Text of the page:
Yamamoto says that media workers are civilians, and their rights must be protected.

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The UN Secretary-General’s Special Representative for Afghanistan and head of the UN Assistance Mission in Afghanistan (UNAMA), Tadamichi Yamamoto, in a statement on Thursday, condemned the Taliban’s threat against Afghan media and call for it to be rescinded.

Yamamoto said that freedom of the press is critical and that civilians should never be deliberately targeted with violence.

This week the Taliban publicly threatened to turn media outlets into military targets if they did not stop commercials which the group believes is against their fighters. The group has given Afghan media a one-week deadline to stop the ads.

“I unequivocally condemn this threat and call for it to be rescinded, as words must never be met with violence. The only acceptable challenge to words is to advance a better argument,” he said.

He said that international humanitarian law, which applies to all parties to the conflict in Afghanistan, including the Taliban, prohibits attacks against civilians at any time and in any place.

“Media workers are civilians, and their rights must be protected, especially their fundamental right to operate in an environment free from any threat, intimidation or undue pressure by any outside entity, including governments,” he said.

Yamamoto said that in the context of repeated threats by the Taliban, he is reminded that press freedom in Afghanistan is earned at an unbearable cost. “Many journalists have been killed in Afghanistan in calculated attacks. We cannot but feel indignation at these terrible acts,” he added.

He said that the United Nations recognizes that Afghanistan is one of the most dangerous places for journalists to work, and that they remain steadfast in collaborating with our national and international partners to protect journalists and to fight against impunity.

“Let us respect our collective obligations – regardless of who threatens or subjects journalists to intimidation or violence – to take practical steps to address those forces that menace the media,” he said.

Yamamoto said that the United Nations stands in solidarity with all media workers in Afghanistan.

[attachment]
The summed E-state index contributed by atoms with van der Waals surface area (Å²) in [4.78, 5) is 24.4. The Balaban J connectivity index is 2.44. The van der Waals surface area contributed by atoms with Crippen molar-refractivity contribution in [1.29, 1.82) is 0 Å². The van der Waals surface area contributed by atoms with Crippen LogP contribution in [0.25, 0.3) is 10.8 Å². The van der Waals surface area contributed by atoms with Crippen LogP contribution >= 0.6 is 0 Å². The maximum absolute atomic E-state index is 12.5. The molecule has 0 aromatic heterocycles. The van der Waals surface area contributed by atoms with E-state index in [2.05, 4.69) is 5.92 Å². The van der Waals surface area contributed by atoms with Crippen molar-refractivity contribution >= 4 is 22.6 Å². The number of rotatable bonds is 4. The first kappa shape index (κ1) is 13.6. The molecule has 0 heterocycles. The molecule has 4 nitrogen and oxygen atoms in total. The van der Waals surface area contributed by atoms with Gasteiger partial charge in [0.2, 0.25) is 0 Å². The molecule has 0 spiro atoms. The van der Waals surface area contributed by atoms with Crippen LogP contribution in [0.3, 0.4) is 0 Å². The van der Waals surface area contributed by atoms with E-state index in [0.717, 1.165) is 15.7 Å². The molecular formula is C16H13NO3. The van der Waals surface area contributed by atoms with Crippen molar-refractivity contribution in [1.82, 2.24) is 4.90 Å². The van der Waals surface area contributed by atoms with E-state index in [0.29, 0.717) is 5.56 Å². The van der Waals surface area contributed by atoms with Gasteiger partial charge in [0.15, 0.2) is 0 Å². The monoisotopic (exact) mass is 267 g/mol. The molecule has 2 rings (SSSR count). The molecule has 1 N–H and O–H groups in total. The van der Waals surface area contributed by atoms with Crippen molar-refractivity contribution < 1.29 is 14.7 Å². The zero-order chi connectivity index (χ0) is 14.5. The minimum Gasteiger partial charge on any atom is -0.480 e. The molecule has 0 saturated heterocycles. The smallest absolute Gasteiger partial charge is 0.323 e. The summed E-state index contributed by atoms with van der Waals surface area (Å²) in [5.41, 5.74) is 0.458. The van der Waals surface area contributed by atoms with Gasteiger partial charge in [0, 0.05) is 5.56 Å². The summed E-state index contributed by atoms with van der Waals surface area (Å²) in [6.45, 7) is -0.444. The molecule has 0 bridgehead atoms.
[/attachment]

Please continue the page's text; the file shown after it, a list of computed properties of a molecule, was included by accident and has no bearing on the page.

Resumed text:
“We will continue to support the Afghan government, consistent with its international human rights obligations, to implement measures that improve journalist safety and that foster an open media where no voice is silenced through fear,” he concluded.

This is the second time the group is threatening Afghan media. The first time, they threatened few media outlets over their reports on the fall of the city of Kunduz in northern Kunduz province back in 2016.

The group has given a week deadline to the media outlets to stop these advertisements.

The move by the Taliban was faced with immediate criticism by media supporting organizations. However, the Afghan government has not reacted to this issue so far.

Attacks on Afghan Media

In January 2016, a Taliban suicide bomber rammed his car into a bus carrying employees of Tolo TV, Afghanistan’s most popular private broadcaster, killing seven journalists.

The Taliban had said it bombed the bus because it claimed Tolo was producing propaganda for the US military and its allies.

Journalists in Afghanistan have been threatened or attacked not only by the Taliban but also by fighters from Daesh, government officials and powerful local figures unhappy with news coverage.

The press freedom index released by Reporters Without Borders (RSF) on April 17 shows that the situation of media in Afghanistan has “worsened” as it has descended to 121 from 118 where it stood last year.

The organization has mentioned insecurity as one of the main reasons for an increase in violence against journalists in Afghanistan.

According to RSF, three journalists have been killed in Afghanistan this year.

The RSF says that for Afghanistan’s journalists, 2018 was the deadliest year since the fall of the Taliban regime in 2001.

A total of 15 journalists and media workers were killed in a series of bombings that began early in the year, nine of them in a single day, the RSF says in a report on its website.

Many others were constantly threatened by the various parties to the conflict. The war imposed by the Taliban and Daesh and constant abuses by warlords and corrupt political officials constitutes a permanent threat to journalists, the media and press freedom in Afghanistan.

According to RSF, Women journalists are a favorite target and are especially vulnerable in those regions where fundamentalist propaganda is heeded.